If you were to guess the location of one of the centers of the underground rap community, you’d probably say New York, Los Angeles, or Chicago. Chances are that Wilkes-Barre wouldn’t be in your first five, 10, or even 20 guesses. And, less than six months ago, you would have been right.
Today, a small office in Wilkes-Barre Township–ironically, a building fashioned with a log cabin exterior–is the home of a vibrant mobile application (app) business, Appalachian Apps, LLC. Its premier program, Straight Spittin’, is “the world’s first mobile battle rap application for Android”, as described on the app’s download page. Users can download the app for free or get a more robust version at various price points of $1.99 and $4.99.
The software enables people to duel each other in a rap face-off. Rappers choose one of four beats included with the app or purchase additional beats for $.99 each. They record the rap over their phones and send it to a queue where community members have three days to vote on it. The rapper who receives the highest number of votes wins.
Straight Spittin’ is a star in the company’s product lineup of apps. It was launched Thanksgiving weekend 2010. Through only word of mouth it came to be listed in the 5,000-10,000 category, with a user rating of 4 to 4 1/2 stars in the Android Marketplace. The company’s first commercial aired only recently in the Los Angeles area.
Today, the app has been downloaded in all 50 states and 33 countries, earning the software its tagline: “Battle rap anyone, anywhere, anytime!”
So, how does an idea for something like Straight Spittin’ go from the minds of a few local Wilkes-Barre “boys” to the phone of a rapper in Russia?
“The idea for Straight Spittin’ was one of 73 collective ideas that Bob and I had when we put our heads together,” explained Mike Martinez, one of three Appalachian Apps partners, referring to Bob Scocozzo. “We’ve only gotten through a few of them.”
Given the topic and technology involved, one might expect it to be driven by some brash, young 20-somethings. In part, it is, but this triune is a mixture of experience, business acumen, and techno savvy. Scocozzo is a seasoned entrepreneur. As the founder of the very popular Mia Bella Candles, he has grown the candle, cosmetics, and skin care business into a network of more than 10,000 distributors in two countries. Martinez owned his first Sprint store in 1999 and is now the owner of three others, scattered across Pennsylvania, from Lancaster to Scranton, with more in the process of opening.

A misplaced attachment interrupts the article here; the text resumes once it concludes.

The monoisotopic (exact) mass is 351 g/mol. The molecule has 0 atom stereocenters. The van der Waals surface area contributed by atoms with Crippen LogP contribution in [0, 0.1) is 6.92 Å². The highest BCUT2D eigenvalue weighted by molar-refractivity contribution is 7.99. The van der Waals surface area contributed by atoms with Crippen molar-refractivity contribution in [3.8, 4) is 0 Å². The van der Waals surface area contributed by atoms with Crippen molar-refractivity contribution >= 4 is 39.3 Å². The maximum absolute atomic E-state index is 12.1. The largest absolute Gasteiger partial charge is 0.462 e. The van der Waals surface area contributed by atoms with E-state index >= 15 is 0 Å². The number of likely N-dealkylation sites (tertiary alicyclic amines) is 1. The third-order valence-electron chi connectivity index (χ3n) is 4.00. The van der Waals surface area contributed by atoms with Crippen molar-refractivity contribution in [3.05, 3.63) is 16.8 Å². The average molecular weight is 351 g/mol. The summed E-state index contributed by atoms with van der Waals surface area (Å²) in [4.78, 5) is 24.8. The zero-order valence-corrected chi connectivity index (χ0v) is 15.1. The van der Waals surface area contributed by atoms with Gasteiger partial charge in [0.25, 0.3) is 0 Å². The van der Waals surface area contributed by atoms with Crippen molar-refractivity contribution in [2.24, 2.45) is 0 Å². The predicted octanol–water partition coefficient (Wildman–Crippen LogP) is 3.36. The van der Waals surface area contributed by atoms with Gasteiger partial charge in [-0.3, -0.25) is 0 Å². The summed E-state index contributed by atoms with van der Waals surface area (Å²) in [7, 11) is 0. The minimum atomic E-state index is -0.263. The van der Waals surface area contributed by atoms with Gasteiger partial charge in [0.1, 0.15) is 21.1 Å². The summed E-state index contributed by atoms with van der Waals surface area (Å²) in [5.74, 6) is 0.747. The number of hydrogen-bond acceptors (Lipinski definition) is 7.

The third partner, Dave Koziel, Jr., is the technical wunderkind. Koziel started working for Scocozzo when he was 12. Today, in his mid-20s, Koziel leads a team of eight programmers.
Martinez, who claims to listen to very little music of any kind, took the idea of Straight Spittin’ to a former rap music producer he knew. Vinny Nicoletti, a Grammy nominee, listened to the idea but was skeptical at first. In a few days he changed his mind and ultimately brought along well-known rapper, Rah Digga, to help promote the app.
“To have someone like Vinny and Rah Digga looking at what we’re doing is what really makes this popular,” said Martinez. “We occupy the only place in the market right now. It’s really the tip of the iceberg.”
Straight Spittin’ and Archie, an app for the hospitality industry, consume the majority of time for the Applachian Apps staff of 10. The rest of the time is devoted to smaller apps, custom work for other companies, and the development of a group of new apps.
“We want to grow,” Martinez said. “We want to hire people from local schools for positions here. We want to continue to grow this area.”
In fact, Scocozzo says, “Even if we got a million downloads, my wife won’t let me leave Wilkes-Barre. We want to stay here and see our area grow. Ultimately, our goal is to give back to the community.”
Applicants to Appalachian Apps don’t need a college degree, however, they do need experience, talent, and skills.
“We have a test that all applicants take to help us assess their skills,” said Koziel. “The outcome tells us a lot.”
For more information about the company’s apps, go to www.appalachianapps.com.
While preparing to leave at the end of the interview, one could hear rap music playing on a computer. Standing nearby, Scocozzo smiled and said, “It grows on ya.”